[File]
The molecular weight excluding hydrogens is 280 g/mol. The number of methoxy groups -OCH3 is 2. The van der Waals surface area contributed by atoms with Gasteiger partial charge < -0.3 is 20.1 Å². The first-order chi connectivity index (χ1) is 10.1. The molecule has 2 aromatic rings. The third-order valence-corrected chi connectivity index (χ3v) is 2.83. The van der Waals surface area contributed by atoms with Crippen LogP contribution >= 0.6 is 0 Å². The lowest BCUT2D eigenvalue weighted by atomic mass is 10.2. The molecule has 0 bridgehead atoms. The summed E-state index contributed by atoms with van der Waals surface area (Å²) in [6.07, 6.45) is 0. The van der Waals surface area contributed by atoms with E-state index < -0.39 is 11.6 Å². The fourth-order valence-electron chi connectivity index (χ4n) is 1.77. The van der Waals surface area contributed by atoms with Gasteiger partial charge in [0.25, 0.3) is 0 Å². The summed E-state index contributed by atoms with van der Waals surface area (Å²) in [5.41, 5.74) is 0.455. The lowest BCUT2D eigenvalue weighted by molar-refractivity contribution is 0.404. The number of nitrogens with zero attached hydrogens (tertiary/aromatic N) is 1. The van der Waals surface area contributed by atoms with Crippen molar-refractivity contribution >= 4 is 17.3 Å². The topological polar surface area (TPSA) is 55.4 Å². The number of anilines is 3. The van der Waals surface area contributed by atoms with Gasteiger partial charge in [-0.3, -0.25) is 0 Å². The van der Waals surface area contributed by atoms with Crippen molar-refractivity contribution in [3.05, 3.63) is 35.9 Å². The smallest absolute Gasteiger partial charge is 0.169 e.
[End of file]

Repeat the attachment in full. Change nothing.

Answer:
The molecular weight excluding hydrogens is 280 g/mol. The number of methoxy groups -OCH3 is 2. The van der Waals surface area contributed by atoms with Gasteiger partial charge < -0.3 is 20.1 Å². The first-order chi connectivity index (χ1) is 10.1. The molecule has 2 aromatic rings. The third-order valence-corrected chi connectivity index (χ3v) is 2.83. The van der Waals surface area contributed by atoms with Crippen LogP contribution >= 0.6 is 0 Å². The lowest BCUT2D eigenvalue weighted by atomic mass is 10.2. The molecule has 0 bridgehead atoms. The summed E-state index contributed by atoms with van der Waals surface area (Å²) in [6.07, 6.45) is 0. The van der Waals surface area contributed by atoms with E-state index < -0.39 is 11.6 Å². The fourth-order valence-electron chi connectivity index (χ4n) is 1.77. The van der Waals surface area contributed by atoms with Gasteiger partial charge in [0.25, 0.3) is 0 Å². The summed E-state index contributed by atoms with van der Waals surface area (Å²) in [5.41, 5.74) is 0.455. The lowest BCUT2D eigenvalue weighted by molar-refractivity contribution is 0.404. The number of nitrogens with zero attached hydrogens (tertiary/aromatic N) is 1. The van der Waals surface area contributed by atoms with Crippen molar-refractivity contribution >= 4 is 17.3 Å². The topological polar surface area (TPSA) is 55.4 Å². The number of anilines is 3. The van der Waals surface area contributed by atoms with Gasteiger partial charge in [-0.3, -0.25) is 0 Å². The van der Waals surface area contributed by atoms with Crippen molar-refractivity contribution in [3.05, 3.63) is 35.9 Å². The smallest absolute Gasteiger partial charge is 0.169 e.